Riddles of Fate: Into Oblivion

So, at some point Elephant Games sat down and said “Right, this whole Riddles of Fate, give it three games and that’s it. Same with Hallowed Legends. Now these other series? Make them work until their bones show.” And I’m not sure whether that’s good or bad.

Way back in 2016, I reviewed a game called Riddles of Fate: Wild Hunt. Reading my review these days is… well, just listen to this: “the four horsemen are on the hunt and they seem to be hunting for something”. Hunting for something indeed, that is typically what you do when you’re “on the hunt”. But more than that, I rightly pointed out that I rarely talk about Elephant Games, attributing it mostly to the fact that they make generic, middle of the road games that don’t really stick with you.

And, well, that still holds water to this day, he said on his third review of an Elephant Games game in a row. But I have also reviewed my opinion of Elephant since, something I have been forced to do with HOPA studios at a rather worrying rate throughout my career as a “reviewer”.

What really has me worried is that I’m starting to think I might have been wrong about ERS Games too. Now that would be embarrassing.

Back on point, though, what I said in my review still holds. I do remember Wild Hunt as being an entirely forgettable experience that, even when looking at the pictures and reading the text I’d be hard pressed to remember anything significant about. So it was with very low expectations and an arsenal of preconceived notions that I went into Into Oblivion. And perhaps that was a good thing. But not how you might expect.

Riddles of Fate: Into Oblivion
(Elephant Games, 2014)

You once defeated the four horsemen. Now comes a much bigger challenge. The seven deadly sins are walking the earth and their new target is Riddlestone. An idyllic kingdom ruled by a benevolent and kind king and his family, the sins see it as their duty to tear it down to the foundation. One by one the royal family begin to act strangely and soon the townspeople start giving in to their most basic desires. Greed, lust, pride, a town once hailed as a paradise is slowly becoming hell on earth. Beckoned by the queen, you must go to the city of Riddlestone and combat the sins.

I was not expecting much from this game, partly because Elephant abandoned the series after three games so I assume it didn’t do well for… reasons. But also because of the first game leaving such a small impression on me. Up until reading the review again, I had actually mixed it up with Chimeras: Tune of Revenge. I don’t even know how I mixed those two up at all but that is exactly what I had done.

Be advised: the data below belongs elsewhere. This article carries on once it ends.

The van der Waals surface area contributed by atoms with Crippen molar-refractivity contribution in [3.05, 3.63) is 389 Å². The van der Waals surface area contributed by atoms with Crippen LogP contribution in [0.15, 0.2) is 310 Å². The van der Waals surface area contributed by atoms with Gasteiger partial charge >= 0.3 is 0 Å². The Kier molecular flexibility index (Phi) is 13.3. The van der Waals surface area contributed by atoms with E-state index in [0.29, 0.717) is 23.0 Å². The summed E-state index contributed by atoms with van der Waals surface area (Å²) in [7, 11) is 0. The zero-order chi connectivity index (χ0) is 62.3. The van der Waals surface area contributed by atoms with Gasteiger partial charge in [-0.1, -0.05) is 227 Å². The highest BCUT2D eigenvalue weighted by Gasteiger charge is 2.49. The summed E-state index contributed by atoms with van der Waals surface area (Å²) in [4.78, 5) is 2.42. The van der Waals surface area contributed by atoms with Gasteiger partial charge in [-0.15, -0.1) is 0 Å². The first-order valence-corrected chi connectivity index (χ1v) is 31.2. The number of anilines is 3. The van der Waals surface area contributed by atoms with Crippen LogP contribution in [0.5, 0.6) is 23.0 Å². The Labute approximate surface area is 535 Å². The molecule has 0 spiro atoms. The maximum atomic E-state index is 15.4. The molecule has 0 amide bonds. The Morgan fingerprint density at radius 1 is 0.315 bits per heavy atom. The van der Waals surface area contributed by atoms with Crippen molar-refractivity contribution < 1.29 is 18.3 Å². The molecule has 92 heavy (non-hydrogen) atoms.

Wild Hunt more or less represent, in my mind, what an average HOPA is. Decent, playable but wastes potential and entirely forgettable. And they typically share very similar plots that are interchangeable.

So, again, I expected virtually nothing and was more or less poised to write it up as one of the most generic, if not flat out bad HOPAs and use it as an example of what not to do.

And it didn’t start off too well, a very familiar palette with a blue dominance for atmospheric impression and a pretty straight forward vanquish the embodiment of evil plot, a young maiden begging for my help and a town so gothic it looks like vampires and werewolves stalk the streets regularly.

The graphics may be impressive but the blue dominance does it no favors and while the design was generally good, the times I got stuck it was often because interactive areas were really poorly hightlighted. And there were times when the backtracking got a bit too intense, rarely did you use items in the same location as you found them. And the story got way too busy toward the end and the bonush chapter (included in the Collector’s Edition) is a big, fat retcon of the entire plot.

But, and watch this masterful swerve, I… liked it. Clearly not all of it and I’ll flesh out my statements a bit more down the paragraphs but overall, coming away from this game, I was pleasantly surprised. This is probably the closest I’ve come to feeling like I was playing an actual adventure game and not just a casual game with pretty graphics.

For one, they cut down on the number of places you could go. In total I think there were only 24 which for a modern(ish) HOPA is quite few, they usually like to push above 30 at minimum. But that didn’t make the game short, instead it was quite a decent length because the places were absolutely packed with stuff to do, puzzles to solve and items to be unhidden. The initial ten locations or so easily make up more than half the length of the game.

And despite my gripes about the color palette, the graphics are actually really nice. I’m sure some people will complain about the cutscenes but I much prefer it when a studio doesn’t try to push their graphical prowess. Coming from the AAA game industry section, regularly playing some of the best looking games of today, HOPA studios trying their hands at serious animation comes off quite… badly. And you can see plenty of examples of that in this game, especially the bonus chapter (again) which has cutscenes that look horrendous.

Again, not sure why Elephant Games keep trying to push 2D animations when they were doing just fine with 3D animations for so long.

Another thing I really liked was the music. I don’t normally talk about the music when I review HOPA cause it’s one aspect that’s typically just okay. Now, it’s not on the level of how awesome the sound design in Haunted Hotel 4: Charles Dexter Ward was but that’s a pretty high bar to pass. But the music was very nice and the rest of the sound profile was good too. For once the voice acting didn’t make me want to bash my head against the desk and I actually skipped as little as possible because I thought it was worthwhile listening to.

The quality of the recording could’ve been better in some cases but overall I was pleasantly surprised by the voices.

But one aspect that it’s impossible to avoid talking about is the plot. While it was fine in theory, and throughout a lot of its execution, it suffers from being overloaded. Combating seven sins is not a small feat and doing it all in less than four hours even less so. There’s enough plot in this game, at least in theory, to cover a whole trilogy but instead they crammed what they could into one game.